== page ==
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Judge orders mental health evaluation for Steven Lorenzo in torture murder case

TAMPA — Steven Lorenzo gave a Hillsborough County courtroom a peek Monday at what might be ahead as the state tries to prosecute him for two widely publicized Tampa murders.

For the second time, Lorenzo voiced what appeared to be a sovereign citizen defense, refusing to accept a court-appointed lawyer and dismissing the authority of the judge.

"These Bar association attorneys like you all belong to the same club," Lorenzo told Circuit Judge Mark Kiser. "I am the attorney of fact. The public record shows that. So you have no authority to issue anybody to represent me."

Adherents of the sovereign citizen movement typically shun the legitimacy of government and established laws.

But Lorenzo's statements, and similar words he used at a hearing in September, prompted Kiser to express concerns about his competency to stand trial.

The judge appointed Dr. Michael Gamache, a psychologist, to evaluate Lorenzo's mental health.

"I refuse," Lorenzo interjected. "I'm not going to talk to him. ... Do I have a contract with that doctor?"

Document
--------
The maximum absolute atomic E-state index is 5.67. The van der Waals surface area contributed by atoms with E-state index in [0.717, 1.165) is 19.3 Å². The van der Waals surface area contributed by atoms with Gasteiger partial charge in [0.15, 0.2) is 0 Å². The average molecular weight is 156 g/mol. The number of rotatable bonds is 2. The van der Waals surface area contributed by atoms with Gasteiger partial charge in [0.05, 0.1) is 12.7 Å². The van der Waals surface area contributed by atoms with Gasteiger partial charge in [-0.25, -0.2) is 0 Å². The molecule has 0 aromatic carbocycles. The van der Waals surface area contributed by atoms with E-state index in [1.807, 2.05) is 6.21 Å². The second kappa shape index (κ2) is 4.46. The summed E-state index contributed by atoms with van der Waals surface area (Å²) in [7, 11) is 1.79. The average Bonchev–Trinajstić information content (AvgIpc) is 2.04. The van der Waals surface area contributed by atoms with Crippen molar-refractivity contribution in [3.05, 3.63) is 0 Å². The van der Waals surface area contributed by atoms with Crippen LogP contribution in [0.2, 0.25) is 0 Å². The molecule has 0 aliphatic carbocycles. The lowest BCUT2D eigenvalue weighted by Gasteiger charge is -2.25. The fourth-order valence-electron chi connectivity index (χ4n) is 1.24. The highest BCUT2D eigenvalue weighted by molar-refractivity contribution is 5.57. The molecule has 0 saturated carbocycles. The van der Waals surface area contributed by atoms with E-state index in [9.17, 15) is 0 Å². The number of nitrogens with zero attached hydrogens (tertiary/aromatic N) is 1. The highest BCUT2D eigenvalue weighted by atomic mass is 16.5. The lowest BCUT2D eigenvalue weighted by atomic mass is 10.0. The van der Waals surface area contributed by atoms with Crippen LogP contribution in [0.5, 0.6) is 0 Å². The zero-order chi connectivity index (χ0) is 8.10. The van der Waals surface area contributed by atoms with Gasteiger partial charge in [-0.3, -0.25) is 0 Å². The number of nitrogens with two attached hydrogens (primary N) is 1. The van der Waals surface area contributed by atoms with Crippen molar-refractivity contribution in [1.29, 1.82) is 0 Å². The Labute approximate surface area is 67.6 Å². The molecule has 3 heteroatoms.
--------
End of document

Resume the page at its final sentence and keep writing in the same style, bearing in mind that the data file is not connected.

Kiser said it was not Lorenzo's decision to make and encouraged him to participate in the doctor's evaluation. The doctor, the judge said, would ensure his rights are protected.

"You want to ensure my rights are not protected," Lorenzo said.

The judge told Lorenzo he would return to court Dec. 4.

Lorenzo chuckled.

"Whatever you say," he said. "It's not going to work. But whatever you say."

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Kiser appointed attorney Nick Sinardi to serve as standby counsel for Lorenzo. An attorney for the Office of the Regional Conflict Counsel, which was previously appointed, withdrew Monday because the office had previously represented Scott Schweickert.

Schweickert admitted in a plea agreement last year that he helped Lorenzo kill Jason Galehouse and Michael Wachholtz in December 2003 at Lorenzo's home in Seminole Heights.

According to the plea agreement, Schweickert said he and Lorenzo concocted a plan to meet single gay men and make them "permanent slaves."

They met Galehouse and Wachholtz on separate nights, lured each back to Lorenzo's home, and engaged in rough sex with them before killing them, according to the agreement.

Schweickert said they dismembered Galehouse' body with an electric saw, then discarded the body parts in trash bins throughout Tampa. Wachholtz' body was found in his abandoned Jeep at an apartment complex.

Schweickert, who agreed to testify against Lorenzo, received a life sentence.

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Lorenzo, 58, is already serving a 200-year federal prison sentence for giving GHB, a date-rape drug, to Galehouse, Wachholtz and seven other men. But it took the state more than a decade to assemble enough evidence to bring murder charges against him.

He faces the death penalty.

Contact Dan Sullivan at or (813) 226-3386. Follow @TimesDan.